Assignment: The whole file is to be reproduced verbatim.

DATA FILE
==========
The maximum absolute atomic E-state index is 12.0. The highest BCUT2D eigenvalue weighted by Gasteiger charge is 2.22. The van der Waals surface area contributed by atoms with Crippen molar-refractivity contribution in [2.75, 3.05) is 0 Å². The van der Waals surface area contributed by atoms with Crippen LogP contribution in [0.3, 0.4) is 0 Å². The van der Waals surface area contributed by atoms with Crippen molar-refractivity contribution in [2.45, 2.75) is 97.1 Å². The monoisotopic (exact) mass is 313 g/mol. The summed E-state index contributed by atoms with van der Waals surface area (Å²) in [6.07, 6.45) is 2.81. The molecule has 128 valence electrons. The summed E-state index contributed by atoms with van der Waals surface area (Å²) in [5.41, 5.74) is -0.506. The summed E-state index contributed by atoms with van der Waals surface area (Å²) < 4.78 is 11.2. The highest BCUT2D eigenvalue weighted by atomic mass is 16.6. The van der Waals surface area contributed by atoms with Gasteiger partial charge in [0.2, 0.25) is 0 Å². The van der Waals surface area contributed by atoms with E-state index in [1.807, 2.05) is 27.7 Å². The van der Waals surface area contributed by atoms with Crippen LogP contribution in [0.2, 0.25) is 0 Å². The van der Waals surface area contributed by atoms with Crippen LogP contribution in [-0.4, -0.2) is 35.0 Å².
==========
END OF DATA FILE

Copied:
The maximum absolute atomic E-state index is 12.0. The highest BCUT2D eigenvalue weighted by Gasteiger charge is 2.22. The van der Waals surface area contributed by atoms with Crippen molar-refractivity contribution in [2.75, 3.05) is 0 Å². The van der Waals surface area contributed by atoms with Crippen LogP contribution in [0.3, 0.4) is 0 Å². The van der Waals surface area contributed by atoms with Crippen molar-refractivity contribution in [2.45, 2.75) is 97.1 Å². The monoisotopic (exact) mass is 313 g/mol. The summed E-state index contributed by atoms with van der Waals surface area (Å²) in [6.07, 6.45) is 2.81. The molecule has 128 valence electrons. The summed E-state index contributed by atoms with van der Waals surface area (Å²) in [5.41, 5.74) is -0.506. The summed E-state index contributed by atoms with van der Waals surface area (Å²) < 4.78 is 11.2. The highest BCUT2D eigenvalue weighted by atomic mass is 16.6. The van der Waals surface area contributed by atoms with Gasteiger partial charge in [0.2, 0.25) is 0 Å². The van der Waals surface area contributed by atoms with E-state index in [1.807, 2.05) is 27.7 Å². The van der Waals surface area contributed by atoms with Crippen LogP contribution in [0.2, 0.25) is 0 Å². The van der Waals surface area contributed by atoms with Crippen LogP contribution in [-0.4, -0.2) is 35.0 Å².